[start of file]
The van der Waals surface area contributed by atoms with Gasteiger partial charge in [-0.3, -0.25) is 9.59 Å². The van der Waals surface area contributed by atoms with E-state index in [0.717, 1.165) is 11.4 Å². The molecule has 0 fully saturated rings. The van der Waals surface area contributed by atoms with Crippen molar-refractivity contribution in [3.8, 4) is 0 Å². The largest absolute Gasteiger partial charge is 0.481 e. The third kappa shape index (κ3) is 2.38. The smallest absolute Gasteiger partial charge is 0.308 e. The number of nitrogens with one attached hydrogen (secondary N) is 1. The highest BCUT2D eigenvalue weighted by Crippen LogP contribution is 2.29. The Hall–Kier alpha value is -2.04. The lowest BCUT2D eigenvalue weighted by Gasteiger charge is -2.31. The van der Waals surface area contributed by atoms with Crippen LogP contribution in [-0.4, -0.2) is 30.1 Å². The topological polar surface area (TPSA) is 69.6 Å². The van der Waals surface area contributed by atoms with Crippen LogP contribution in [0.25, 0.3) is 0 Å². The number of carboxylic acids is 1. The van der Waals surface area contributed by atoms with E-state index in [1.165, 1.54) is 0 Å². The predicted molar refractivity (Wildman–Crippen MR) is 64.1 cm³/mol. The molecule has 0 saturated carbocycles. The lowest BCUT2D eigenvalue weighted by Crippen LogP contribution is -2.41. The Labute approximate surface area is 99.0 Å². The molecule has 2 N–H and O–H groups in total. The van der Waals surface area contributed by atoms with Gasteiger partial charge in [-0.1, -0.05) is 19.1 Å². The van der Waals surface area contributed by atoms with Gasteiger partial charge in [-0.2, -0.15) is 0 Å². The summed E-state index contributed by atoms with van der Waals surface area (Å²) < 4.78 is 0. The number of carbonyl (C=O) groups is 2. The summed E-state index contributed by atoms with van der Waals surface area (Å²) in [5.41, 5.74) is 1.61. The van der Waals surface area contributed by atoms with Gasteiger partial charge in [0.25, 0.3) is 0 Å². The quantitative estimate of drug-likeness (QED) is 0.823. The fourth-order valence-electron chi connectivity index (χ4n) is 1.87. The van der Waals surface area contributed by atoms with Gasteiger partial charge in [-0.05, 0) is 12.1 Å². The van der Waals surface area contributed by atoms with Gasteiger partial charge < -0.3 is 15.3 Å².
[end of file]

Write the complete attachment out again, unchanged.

The van der Waals surface area contributed by atoms with Gasteiger partial charge in [-0.3, -0.25) is 9.59 Å². The van der Waals surface area contributed by atoms with E-state index in [0.717, 1.165) is 11.4 Å². The molecule has 0 fully saturated rings. The van der Waals surface area contributed by atoms with Crippen molar-refractivity contribution in [3.8, 4) is 0 Å². The largest absolute Gasteiger partial charge is 0.481 e. The third kappa shape index (κ3) is 2.38. The smallest absolute Gasteiger partial charge is 0.308 e. The number of nitrogens with one attached hydrogen (secondary N) is 1. The highest BCUT2D eigenvalue weighted by Crippen LogP contribution is 2.29. The Hall–Kier alpha value is -2.04. The lowest BCUT2D eigenvalue weighted by Gasteiger charge is -2.31. The van der Waals surface area contributed by atoms with Crippen LogP contribution in [-0.4, -0.2) is 30.1 Å². The topological polar surface area (TPSA) is 69.6 Å². The van der Waals surface area contributed by atoms with Crippen LogP contribution in [0.25, 0.3) is 0 Å². The number of carboxylic acids is 1. The van der Waals surface area contributed by atoms with E-state index in [1.165, 1.54) is 0 Å². The predicted molar refractivity (Wildman–Crippen MR) is 64.1 cm³/mol. The molecule has 0 saturated carbocycles. The lowest BCUT2D eigenvalue weighted by Crippen LogP contribution is -2.41. The Labute approximate surface area is 99.0 Å². The molecule has 2 N–H and O–H groups in total. The van der Waals surface area contributed by atoms with Gasteiger partial charge in [-0.1, -0.05) is 19.1 Å². The van der Waals surface area contributed by atoms with Gasteiger partial charge in [-0.2, -0.15) is 0 Å². The summed E-state index contributed by atoms with van der Waals surface area (Å²) < 4.78 is 0. The number of carbonyl (C=O) groups is 2. The summed E-state index contributed by atoms with van der Waals surface area (Å²) in [5.41, 5.74) is 1.61. The van der Waals surface area contributed by atoms with Gasteiger partial charge in [0.25, 0.3) is 0 Å². The quantitative estimate of drug-likeness (QED) is 0.823. The fourth-order valence-electron chi connectivity index (χ4n) is 1.87. The van der Waals surface area contributed by atoms with Gasteiger partial charge in [-0.05, 0) is 12.1 Å². The van der Waals surface area contributed by atoms with Gasteiger partial charge < -0.3 is 15.3 Å².